Non-oil and other revenue sources of 4.165 trillion Naira, include several items including: Share of Companies Income Tax (CIT) of 794.7 billion Naira, share of Value Added Tax (VAT) of 207.9 billion Naira, Customs & Excise Receipts of 324.9 billion Naira, FGN Independently Generated Revenues (IGR) of 847.9 billion Naira, FGN’s Share of Tax Amnesty Income of 87.8 billion Naira, and various recoveries of 512.4 billion Naira, 710 billion Naira as proceeds from the restructuring of government’s equity in Joint Ventures and other sundry incomes of 678.4 billion Naira.
Proposed expenditure for 2018
A total expenditure of 8.612 trillion Naira is proposed for 2018. This is a nominal increase of 16 percent above the 2017 Budget estimate. In keeping with our policy, 30.8 percent (or 2.652 trillion Naira) of aggregate expenditure (inclusive of capital in Statutory Transfers) has been allocated to the capital budget.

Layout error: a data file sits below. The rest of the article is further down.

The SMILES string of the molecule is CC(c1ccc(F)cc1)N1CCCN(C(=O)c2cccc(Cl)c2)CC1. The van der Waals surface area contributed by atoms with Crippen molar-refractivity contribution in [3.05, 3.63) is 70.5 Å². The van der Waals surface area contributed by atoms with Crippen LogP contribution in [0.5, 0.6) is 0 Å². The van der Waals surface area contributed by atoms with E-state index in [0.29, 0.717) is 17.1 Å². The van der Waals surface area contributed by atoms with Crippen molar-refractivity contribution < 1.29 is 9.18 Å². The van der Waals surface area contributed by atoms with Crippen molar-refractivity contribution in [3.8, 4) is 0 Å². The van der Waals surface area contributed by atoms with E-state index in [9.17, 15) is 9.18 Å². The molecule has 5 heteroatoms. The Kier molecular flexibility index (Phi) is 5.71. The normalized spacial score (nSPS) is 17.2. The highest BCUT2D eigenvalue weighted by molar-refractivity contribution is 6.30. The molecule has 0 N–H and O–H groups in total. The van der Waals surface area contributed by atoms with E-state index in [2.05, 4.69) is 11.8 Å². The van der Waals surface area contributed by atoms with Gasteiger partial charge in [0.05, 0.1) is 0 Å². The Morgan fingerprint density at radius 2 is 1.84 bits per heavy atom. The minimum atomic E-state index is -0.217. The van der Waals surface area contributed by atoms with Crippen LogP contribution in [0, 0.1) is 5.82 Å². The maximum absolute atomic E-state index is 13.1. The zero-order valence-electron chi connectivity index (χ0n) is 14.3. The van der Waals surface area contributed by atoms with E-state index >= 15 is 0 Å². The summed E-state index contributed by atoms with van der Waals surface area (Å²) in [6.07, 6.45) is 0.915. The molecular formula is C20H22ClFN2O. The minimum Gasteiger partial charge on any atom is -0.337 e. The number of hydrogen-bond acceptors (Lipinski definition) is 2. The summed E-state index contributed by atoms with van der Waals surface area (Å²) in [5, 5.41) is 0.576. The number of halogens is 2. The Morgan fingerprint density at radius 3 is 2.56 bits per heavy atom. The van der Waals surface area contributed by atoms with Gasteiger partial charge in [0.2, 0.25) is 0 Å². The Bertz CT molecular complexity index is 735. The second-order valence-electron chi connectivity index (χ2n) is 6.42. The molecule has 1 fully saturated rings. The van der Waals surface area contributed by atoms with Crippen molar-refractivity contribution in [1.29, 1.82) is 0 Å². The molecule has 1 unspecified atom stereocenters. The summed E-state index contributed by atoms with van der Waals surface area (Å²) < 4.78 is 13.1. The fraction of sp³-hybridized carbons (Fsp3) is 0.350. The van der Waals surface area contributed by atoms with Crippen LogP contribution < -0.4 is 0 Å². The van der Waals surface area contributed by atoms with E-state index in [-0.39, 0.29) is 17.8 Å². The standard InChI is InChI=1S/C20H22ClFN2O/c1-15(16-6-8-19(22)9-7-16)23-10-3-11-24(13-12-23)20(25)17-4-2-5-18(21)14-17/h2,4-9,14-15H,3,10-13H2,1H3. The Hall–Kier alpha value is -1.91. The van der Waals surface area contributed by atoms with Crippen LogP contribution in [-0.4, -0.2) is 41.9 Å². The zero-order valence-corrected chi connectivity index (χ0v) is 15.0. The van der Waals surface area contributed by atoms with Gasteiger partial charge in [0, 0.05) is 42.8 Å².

We expect our fiscal operations to result in a deficit of 2.005 trillion Naira or 1.77 percent of GDP. This reduction is in line with our plans under the ERGP to progressively reduce deficit and borrowings.
We plan to finance the deficit partly by new borrowings estimated at 1.699 trillion Naira. Fifty percent of this borrowing will be sourced externally, whilst the balance will be sourced domestically. The balance of the deficit of 306 billion Naira is to be financed from proceeds of privatisation of some non-oil assets by the Bureau of Public Enterprises (BPE).
The proposed 8.612 trillion Naira of 2018 Aggregate Expenditure comprises:
- Recurrent Costs of N3.494 trillion;
- Debt Service of N2.014 trillion;
- Statutory Transfers of about N456 billion;